It might seem a little bit self-serving to write an article about how to to hire a strategic planning consultant, in that those are the services we provide. Given that’s what we do, however, we have a bit of a unique perspective in seeing how different organizations approach the task of finding consulting support. We see what works, and we observe what doesn’t—and often face a struggle with the unintended consequences of poor procurement choices. In the interests of making the process easier for everyone, we thought we would share our perspective.
In the interests of full disclosure, it would also probably help to identify what prompted the article. One method that is frequently used to obtain consulting services is the Request for Proposals (RFP). RFPs are particularly used in the public and not-for-profit sectors, although we do also see the private sector use them from time to time. By design, they are intended to be open, transparent, objective and defensible. In reality, they are rarely any of those.
A recent RFP that I received became the target of more than a little bit of frustration on my part, mostly because it was the sixth time I had seen it in the last year. To clarify: this was the first time this particular organization had issued an RFP, but the definition of the services being sought was word-for-word identical with the RFPs of five other organizations. It would appear that there is a sample making the rounds that organizations are using as a model, although I do wonder whether it’s being shared with people that the originator doesn’t like very much, because it’s not a particularly good model to work from.
What it says, in a nutshell, is this: the organization is looking for strategic planning consultation support. The want long-term, medium-term and short-term elements and a means of measurement. Consultation with stakeholders is really important to them, but they don’t know what they want, they won’t make a decision until after they award a contract and they are looking for recommendations. And they want a fixed price proposal.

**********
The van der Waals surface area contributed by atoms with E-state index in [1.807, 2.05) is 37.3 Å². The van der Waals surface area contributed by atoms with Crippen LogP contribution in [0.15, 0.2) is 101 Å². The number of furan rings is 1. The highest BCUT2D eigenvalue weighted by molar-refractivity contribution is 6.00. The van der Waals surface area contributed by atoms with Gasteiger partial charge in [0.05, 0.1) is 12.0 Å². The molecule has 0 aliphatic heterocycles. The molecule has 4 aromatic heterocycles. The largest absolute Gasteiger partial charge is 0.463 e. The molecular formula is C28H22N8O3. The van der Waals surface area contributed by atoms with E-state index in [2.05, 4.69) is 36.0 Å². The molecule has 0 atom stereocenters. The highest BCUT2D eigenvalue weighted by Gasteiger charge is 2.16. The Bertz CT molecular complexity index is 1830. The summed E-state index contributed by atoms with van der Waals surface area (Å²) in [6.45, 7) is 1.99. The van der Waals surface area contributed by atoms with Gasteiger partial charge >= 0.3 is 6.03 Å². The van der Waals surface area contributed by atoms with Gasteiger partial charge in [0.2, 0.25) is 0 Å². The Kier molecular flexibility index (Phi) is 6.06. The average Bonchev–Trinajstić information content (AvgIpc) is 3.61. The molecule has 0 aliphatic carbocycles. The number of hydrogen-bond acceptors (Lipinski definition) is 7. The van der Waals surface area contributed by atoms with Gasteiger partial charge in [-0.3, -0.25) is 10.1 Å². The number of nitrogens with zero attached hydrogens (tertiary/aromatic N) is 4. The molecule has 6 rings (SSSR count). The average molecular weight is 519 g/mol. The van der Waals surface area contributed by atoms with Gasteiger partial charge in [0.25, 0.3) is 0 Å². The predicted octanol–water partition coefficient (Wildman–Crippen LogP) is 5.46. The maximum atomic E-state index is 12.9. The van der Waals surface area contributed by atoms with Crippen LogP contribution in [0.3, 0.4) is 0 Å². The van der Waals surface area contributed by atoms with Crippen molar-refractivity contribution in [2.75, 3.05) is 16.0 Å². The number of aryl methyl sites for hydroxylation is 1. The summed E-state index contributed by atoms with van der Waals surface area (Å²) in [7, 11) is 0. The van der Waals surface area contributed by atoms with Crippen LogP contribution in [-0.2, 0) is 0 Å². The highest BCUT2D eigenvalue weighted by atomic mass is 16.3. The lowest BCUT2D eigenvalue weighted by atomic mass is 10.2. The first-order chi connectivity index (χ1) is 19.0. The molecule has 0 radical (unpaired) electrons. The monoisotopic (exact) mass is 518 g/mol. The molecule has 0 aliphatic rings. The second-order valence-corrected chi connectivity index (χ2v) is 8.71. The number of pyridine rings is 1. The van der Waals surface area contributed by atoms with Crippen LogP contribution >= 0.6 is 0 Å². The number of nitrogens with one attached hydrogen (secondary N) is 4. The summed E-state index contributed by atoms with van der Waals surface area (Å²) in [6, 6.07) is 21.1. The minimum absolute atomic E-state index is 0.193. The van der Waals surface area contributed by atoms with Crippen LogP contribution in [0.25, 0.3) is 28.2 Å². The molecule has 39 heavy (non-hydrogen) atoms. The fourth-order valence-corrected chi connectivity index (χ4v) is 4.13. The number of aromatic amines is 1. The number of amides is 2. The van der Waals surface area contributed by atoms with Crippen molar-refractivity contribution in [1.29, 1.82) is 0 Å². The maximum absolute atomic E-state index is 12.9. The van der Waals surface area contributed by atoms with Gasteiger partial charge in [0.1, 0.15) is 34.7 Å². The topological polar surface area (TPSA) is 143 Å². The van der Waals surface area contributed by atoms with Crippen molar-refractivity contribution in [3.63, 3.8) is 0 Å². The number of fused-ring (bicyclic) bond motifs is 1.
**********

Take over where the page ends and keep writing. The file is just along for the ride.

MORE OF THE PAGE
Quite literally, that is all there is. In most instances that I have seen this RFP used, there is no information about who the organization is, its history, or its experience in strategic planning. There is often no indication of whether a strategic plan exists, or how mature the organization’s practices are. There is typically little to no discussion of the business or operations of the organization, its structure or who will be involved in the development of the strategic plan. There is no reflection on whether what is being looked for is a facilitated process, or a consultant-driven development exercise. It is unclear whether the strategic plan that results will be evolutionary or revolutionary, or how critical a new strategy is to the on-going success of the organization. All of the things that I, for one, would genuinely want and need to understand if I was to produce a strong and relevant proposal.
A strategic plan is one of the most critical deliverables an organization will produce. More importantly, the process of strategic planning is hugely invaluable in inspiring a level of conversation and discussion within the executive team and the board of directors that day-to-day operational discussions typically don’t make possible. Who is hired to support this process is therefore a crucial decision. It’s not one that should be taken lightly. That doesn’t just mean that you as a customer need to find out who they are. You need to help them understand who you are, what you expect and the type of engagement you are looking for.
If I was to be delighted by the contents of an RFP for strategic planning services, this is what I would hope to see:
- Who are you as an organization? What do you do, who do you do it for, and what is your history as an organization?
What are the values and principles that you hold most dear as an organization? What do you stand for, and what does this mean in terms of what you need to see in a strategic plan? Do the values that you have defined make sense and do they guide appropriate behaviours or do they need to be revisited?
- What’s your vision and mission as an organization? How relevant are these statements for you? To what extent do they play a role in governing decisions today? Are they open to being revised, refreshed or wholly re-written?
- What is your history in strategic planning? How long have you been doing it for, and what role does it play within the organization? When was the last strategic plan developed, and what has been its impact on the organization?
- What are you looking for in a strategic plan this time? Is this a refresh, or a total re-write? Is the organization expecting to incrementally build on past successes, does it need to make some difficult and significant choices, or does it completely need to reinvent itself?
- Who is leading the strategic planning process? Is this driven by the board, by senior management or by both? Who from each of these groups will be involved, and what level of engagement is required and expected of them?